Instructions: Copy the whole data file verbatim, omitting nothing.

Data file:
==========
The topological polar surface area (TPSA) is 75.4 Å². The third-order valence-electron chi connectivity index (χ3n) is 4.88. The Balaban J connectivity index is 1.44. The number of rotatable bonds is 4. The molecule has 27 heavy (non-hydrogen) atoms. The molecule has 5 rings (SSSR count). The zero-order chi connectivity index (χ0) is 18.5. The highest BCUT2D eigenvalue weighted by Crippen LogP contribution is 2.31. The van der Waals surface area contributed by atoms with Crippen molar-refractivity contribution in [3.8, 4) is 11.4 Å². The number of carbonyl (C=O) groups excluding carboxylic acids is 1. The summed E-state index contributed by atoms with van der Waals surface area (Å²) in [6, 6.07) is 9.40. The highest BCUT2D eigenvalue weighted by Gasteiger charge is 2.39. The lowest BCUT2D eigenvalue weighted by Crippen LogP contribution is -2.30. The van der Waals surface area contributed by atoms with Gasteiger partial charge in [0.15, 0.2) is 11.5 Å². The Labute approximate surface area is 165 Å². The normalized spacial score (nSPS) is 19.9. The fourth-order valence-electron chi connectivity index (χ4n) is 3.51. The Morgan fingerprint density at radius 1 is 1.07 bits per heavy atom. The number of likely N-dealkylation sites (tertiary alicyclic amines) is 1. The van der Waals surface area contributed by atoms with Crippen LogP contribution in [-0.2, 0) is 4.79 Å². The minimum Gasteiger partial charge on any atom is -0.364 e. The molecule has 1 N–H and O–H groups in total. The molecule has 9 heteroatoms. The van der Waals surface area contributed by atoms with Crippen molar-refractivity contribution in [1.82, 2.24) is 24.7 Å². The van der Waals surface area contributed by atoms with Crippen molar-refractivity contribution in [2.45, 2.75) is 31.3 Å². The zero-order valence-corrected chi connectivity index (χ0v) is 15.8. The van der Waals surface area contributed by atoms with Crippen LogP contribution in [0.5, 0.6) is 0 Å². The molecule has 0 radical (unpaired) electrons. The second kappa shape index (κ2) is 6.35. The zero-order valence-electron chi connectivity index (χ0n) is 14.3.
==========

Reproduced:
The topological polar surface area (TPSA) is 75.4 Å². The third-order valence-electron chi connectivity index (χ3n) is 4.88. The Balaban J connectivity index is 1.44. The number of rotatable bonds is 4. The molecule has 27 heavy (non-hydrogen) atoms. The molecule has 5 rings (SSSR count). The zero-order chi connectivity index (χ0) is 18.5. The highest BCUT2D eigenvalue weighted by Crippen LogP contribution is 2.31. The van der Waals surface area contributed by atoms with Crippen molar-refractivity contribution in [3.8, 4) is 11.4 Å². The number of carbonyl (C=O) groups excluding carboxylic acids is 1. The summed E-state index contributed by atoms with van der Waals surface area (Å²) in [6, 6.07) is 9.40. The highest BCUT2D eigenvalue weighted by Gasteiger charge is 2.39. The lowest BCUT2D eigenvalue weighted by Crippen LogP contribution is -2.30. The van der Waals surface area contributed by atoms with Gasteiger partial charge in [0.15, 0.2) is 11.5 Å². The Labute approximate surface area is 165 Å². The normalized spacial score (nSPS) is 19.9. The fourth-order valence-electron chi connectivity index (χ4n) is 3.51. The Morgan fingerprint density at radius 1 is 1.07 bits per heavy atom. The number of likely N-dealkylation sites (tertiary alicyclic amines) is 1. The van der Waals surface area contributed by atoms with Crippen LogP contribution in [-0.2, 0) is 4.79 Å². The minimum Gasteiger partial charge on any atom is -0.364 e. The molecule has 1 N–H and O–H groups in total. The molecule has 9 heteroatoms. The van der Waals surface area contributed by atoms with Crippen molar-refractivity contribution in [1.82, 2.24) is 24.7 Å². The van der Waals surface area contributed by atoms with Crippen molar-refractivity contribution in [2.45, 2.75) is 31.3 Å². The zero-order valence-corrected chi connectivity index (χ0v) is 15.8. The van der Waals surface area contributed by atoms with Crippen LogP contribution in [0.5, 0.6) is 0 Å². The molecule has 0 radical (unpaired) electrons. The second kappa shape index (κ2) is 6.35. The zero-order valence-electron chi connectivity index (χ0n) is 14.3.